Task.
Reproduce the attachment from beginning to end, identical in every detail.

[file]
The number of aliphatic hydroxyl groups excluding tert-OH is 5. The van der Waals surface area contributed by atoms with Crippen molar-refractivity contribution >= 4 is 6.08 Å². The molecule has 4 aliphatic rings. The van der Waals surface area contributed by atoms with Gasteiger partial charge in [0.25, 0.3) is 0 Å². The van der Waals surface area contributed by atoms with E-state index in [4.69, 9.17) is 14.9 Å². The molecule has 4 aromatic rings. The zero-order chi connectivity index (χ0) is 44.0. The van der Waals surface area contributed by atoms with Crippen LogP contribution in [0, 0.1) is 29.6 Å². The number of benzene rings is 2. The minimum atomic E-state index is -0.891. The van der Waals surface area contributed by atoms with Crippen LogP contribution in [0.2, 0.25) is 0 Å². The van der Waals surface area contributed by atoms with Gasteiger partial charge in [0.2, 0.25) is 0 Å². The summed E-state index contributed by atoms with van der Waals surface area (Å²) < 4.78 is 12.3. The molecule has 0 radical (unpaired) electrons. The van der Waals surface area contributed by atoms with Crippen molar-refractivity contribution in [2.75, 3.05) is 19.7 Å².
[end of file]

The number of aliphatic hydroxyl groups excluding tert-OH is 5. The van der Waals surface area contributed by atoms with Crippen molar-refractivity contribution >= 4 is 6.08 Å². The molecule has 4 aliphatic rings. The van der Waals surface area contributed by atoms with Gasteiger partial charge in [0.25, 0.3) is 0 Å². The van der Waals surface area contributed by atoms with E-state index in [4.69, 9.17) is 14.9 Å². The molecule has 4 aromatic rings. The zero-order chi connectivity index (χ0) is 44.0. The van der Waals surface area contributed by atoms with Crippen LogP contribution in [0, 0.1) is 29.6 Å². The number of benzene rings is 2. The minimum atomic E-state index is -0.891. The van der Waals surface area contributed by atoms with Crippen LogP contribution in [0.2, 0.25) is 0 Å². The van der Waals surface area contributed by atoms with Gasteiger partial charge in [0.2, 0.25) is 0 Å². The summed E-state index contributed by atoms with van der Waals surface area (Å²) < 4.78 is 12.3. The molecule has 0 radical (unpaired) electrons. The van der Waals surface area contributed by atoms with Crippen molar-refractivity contribution in [2.75, 3.05) is 19.7 Å².